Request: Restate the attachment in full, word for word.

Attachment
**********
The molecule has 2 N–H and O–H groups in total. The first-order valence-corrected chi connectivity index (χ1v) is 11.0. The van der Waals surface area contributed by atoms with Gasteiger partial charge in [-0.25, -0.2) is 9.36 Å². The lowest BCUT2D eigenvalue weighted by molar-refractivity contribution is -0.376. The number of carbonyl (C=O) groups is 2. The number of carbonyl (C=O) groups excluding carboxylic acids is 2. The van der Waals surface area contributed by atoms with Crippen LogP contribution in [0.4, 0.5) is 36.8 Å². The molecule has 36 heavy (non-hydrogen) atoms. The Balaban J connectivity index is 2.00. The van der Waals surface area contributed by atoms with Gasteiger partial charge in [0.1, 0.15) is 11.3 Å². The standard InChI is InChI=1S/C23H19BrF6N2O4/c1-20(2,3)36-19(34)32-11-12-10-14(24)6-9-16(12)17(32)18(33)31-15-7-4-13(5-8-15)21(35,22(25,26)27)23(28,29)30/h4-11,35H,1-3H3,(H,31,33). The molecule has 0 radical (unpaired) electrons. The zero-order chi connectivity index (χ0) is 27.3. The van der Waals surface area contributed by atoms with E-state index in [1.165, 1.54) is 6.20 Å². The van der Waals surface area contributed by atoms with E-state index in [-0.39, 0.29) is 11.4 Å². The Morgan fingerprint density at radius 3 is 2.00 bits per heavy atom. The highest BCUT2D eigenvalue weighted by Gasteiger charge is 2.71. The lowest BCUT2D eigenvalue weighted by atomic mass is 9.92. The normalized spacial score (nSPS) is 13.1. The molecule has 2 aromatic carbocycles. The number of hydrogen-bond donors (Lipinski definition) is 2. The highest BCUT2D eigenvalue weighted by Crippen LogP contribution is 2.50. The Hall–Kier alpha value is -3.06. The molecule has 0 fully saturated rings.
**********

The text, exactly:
The molecule has 2 N–H and O–H groups in total. The first-order valence-corrected chi connectivity index (χ1v) is 11.0. The van der Waals surface area contributed by atoms with Gasteiger partial charge in [-0.25, -0.2) is 9.36 Å². The lowest BCUT2D eigenvalue weighted by molar-refractivity contribution is -0.376. The number of carbonyl (C=O) groups is 2. The number of carbonyl (C=O) groups excluding carboxylic acids is 2. The van der Waals surface area contributed by atoms with Crippen LogP contribution in [0.4, 0.5) is 36.8 Å². The molecule has 36 heavy (non-hydrogen) atoms. The Balaban J connectivity index is 2.00. The van der Waals surface area contributed by atoms with Gasteiger partial charge in [0.1, 0.15) is 11.3 Å². The standard InChI is InChI=1S/C23H19BrF6N2O4/c1-20(2,3)36-19(34)32-11-12-10-14(24)6-9-16(12)17(32)18(33)31-15-7-4-13(5-8-15)21(35,22(25,26)27)23(28,29)30/h4-11,35H,1-3H3,(H,31,33). The molecule has 0 radical (unpaired) electrons. The zero-order chi connectivity index (χ0) is 27.3. The van der Waals surface area contributed by atoms with E-state index in [1.165, 1.54) is 6.20 Å². The van der Waals surface area contributed by atoms with E-state index in [-0.39, 0.29) is 11.4 Å². The Morgan fingerprint density at radius 3 is 2.00 bits per heavy atom. The highest BCUT2D eigenvalue weighted by Gasteiger charge is 2.71. The lowest BCUT2D eigenvalue weighted by atomic mass is 9.92. The normalized spacial score (nSPS) is 13.1. The molecule has 2 aromatic carbocycles. The number of hydrogen-bond donors (Lipinski definition) is 2. The highest BCUT2D eigenvalue weighted by Crippen LogP contribution is 2.50. The Hall–Kier alpha value is -3.06. The molecule has 0 fully saturated rings.